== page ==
"Criminals distributed the food," says Butman. As they handed the food through an opening in the door, they rolled their sleeves down to their fingertips, Butman says, demonstrating by stretching his sweater sleeves down. "When he put his hands in with the soup," says Butman, "We put a message up his sleeves. He pulled his hands out with the message." By this method, Butman sent a postcard from the Vladimir prison to scientist Andrei Sakharov in Moscow. It was Sakharov's birthday. "I congratulated him on behalf of the Jewish people," says Butman.

Criminals were paid for their help. "We gave them postcards with pictures of women on them," says Butman. "They liked that very much."

He is practiced at telling his story, and he relates some of the funnier tales with great relish and giggles -- like the time one bumbling prison guard accidentally locked a Soviet political officer in a cell. The political officer had come to lecture to the prisoners -- "political propaganda," says Butman. "First, when he got locked in, he knocked politely," Butman explains, going over to the door to demonstrate a polite knock. "Nobody came. So he knocked harder and then he beat on the door and he kicked it," says Butman, giggling and demonstrating. "He was a prisoner for an hour."

Butman speaks constantly about his experiences and the plight of Soviet Jews to "whomever it is we can find who will listen to us," says Samuel Sislen, director of international affairs at the Jewish Community Council. "He considers it his mission." Sislen shepherded Butman for 18 days last month through this city -- "a piece of paradise," as Butman calls Washington. "For nine years, I who like nature didn't see trees. Here I see squirrels almost in the street. It is very beautiful."

Butman was one of the first people to report having had contact in prison with Soviet political prisoner Anatoly Scharansky, a cause celebre in the West.

In August 1978 Butman was in the Vladimir prison. "They tried to isolate political criminals from one another," he says. "I was sitting in my cell alone, thinking. Suddenly I put myself in a dream. It was in a dream, I thought, that I heard a voice: 'Butman . . . Butman . . .' Somebody wanted me to come to the window. The window was high. I could only see a little of the sky, never earth or trees. I figured it was just a thief who had nothing else to do. It was a Russian criminal who lived the floor above me. He cried out 'Butman, Scharansky will be in contact with you.' Scharansky was in a cell to the right of the thief. He knew I was there. I didn't know he was there."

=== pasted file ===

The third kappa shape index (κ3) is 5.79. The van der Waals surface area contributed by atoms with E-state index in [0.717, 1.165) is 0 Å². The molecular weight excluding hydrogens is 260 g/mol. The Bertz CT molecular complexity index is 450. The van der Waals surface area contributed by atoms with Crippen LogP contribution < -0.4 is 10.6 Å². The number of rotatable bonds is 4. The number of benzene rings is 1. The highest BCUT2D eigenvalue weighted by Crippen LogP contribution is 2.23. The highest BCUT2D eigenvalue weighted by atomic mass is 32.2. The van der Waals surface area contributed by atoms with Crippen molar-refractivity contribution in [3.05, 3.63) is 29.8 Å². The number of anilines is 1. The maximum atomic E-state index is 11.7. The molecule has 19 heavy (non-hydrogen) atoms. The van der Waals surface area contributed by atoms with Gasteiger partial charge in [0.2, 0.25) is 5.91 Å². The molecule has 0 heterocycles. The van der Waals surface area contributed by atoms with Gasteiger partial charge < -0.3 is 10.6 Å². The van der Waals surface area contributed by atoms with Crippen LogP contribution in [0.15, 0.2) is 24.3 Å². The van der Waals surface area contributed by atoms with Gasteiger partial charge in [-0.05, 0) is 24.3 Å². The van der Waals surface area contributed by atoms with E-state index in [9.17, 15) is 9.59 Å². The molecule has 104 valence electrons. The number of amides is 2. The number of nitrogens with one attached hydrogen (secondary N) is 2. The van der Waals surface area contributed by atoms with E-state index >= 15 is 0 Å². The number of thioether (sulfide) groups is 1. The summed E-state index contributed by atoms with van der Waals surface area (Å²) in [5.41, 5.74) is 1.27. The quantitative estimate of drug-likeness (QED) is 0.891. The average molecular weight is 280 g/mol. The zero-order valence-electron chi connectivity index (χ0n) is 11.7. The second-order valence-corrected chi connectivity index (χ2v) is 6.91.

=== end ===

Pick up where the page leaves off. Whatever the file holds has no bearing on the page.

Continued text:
Toward the end of Butman's prison term, he was in a Leningrad prison for one day. "A couple of cells down was the same cell that Lenin had been in," Butman says. "So Lenin and I were neighbors. But his conditions were very different. He wrote in this cell. He wrote such a book." Butman holds fingers and thumb out to designate the thickness. "If I was found writing anything . . ." it meant time in the punishment room, he says. "They feed you a piece of bread only the second day. The other day it is soup -- not very good. More water than soup." Regular prison diet outside the punishment room was "porridge and fish. It is such a little piece," he says, grimacing. "The only thing you would dream is that it wouldT be the head of the fish, because you have so litle to eat."

Ironically, Butman had decided against going through with the hijack attempt himself, because he feared too many people knew about it. He was found later that day and arrested anyway. Was there an informer in their ranks?

"No, no," Butman says, frowning, hands still in pockets, eyes scanning the floor. "We weren't careful enough. People go to their best friends and ask advice. So many people were aware of teh situation. And so many people are agents. Maybe one agent heard one word of teh plan on the streets. It is from this point that these things start."

In the end, he made it to Israel to be greeted by friends and his wife and children and taken by car to the Na'an kibbutz between Jerusalem and Tel Aviv. Another car drove alongside and the passengers inside sang songs for him as they went. About a kilometer away from his destination, kibbutznids lined the highway. They carried flowers and signs that read "We greet you, Hillel Butman."

"It was like I was a premier," Butman says. "It was an unforgettable day, an unforgettable event."

At the kibbutz he planted a tree and worked in the fields until he left for Jerusalem about a year ago. I thought maybe they would pull the tree out after I left," he says, grinning. "I saw it recently. It is up to my head now."

But sometimes the question of the attempted hijacking and how conscionable it was still flickers in conversations and interviews. "In 1968, [emigration] was impossible. Seven families were permitted to go from Leningrad to Israel. And the youngest person was 56. Two others were younger, but they were missing limbs. We would be allowed to go to Israel only for our pensions."

He explains it this way: "Our aim was not to transfer a certain number of people to Israel. We wanted to do what Moses did -- when he led the people out againist the wishes of the pharaoh."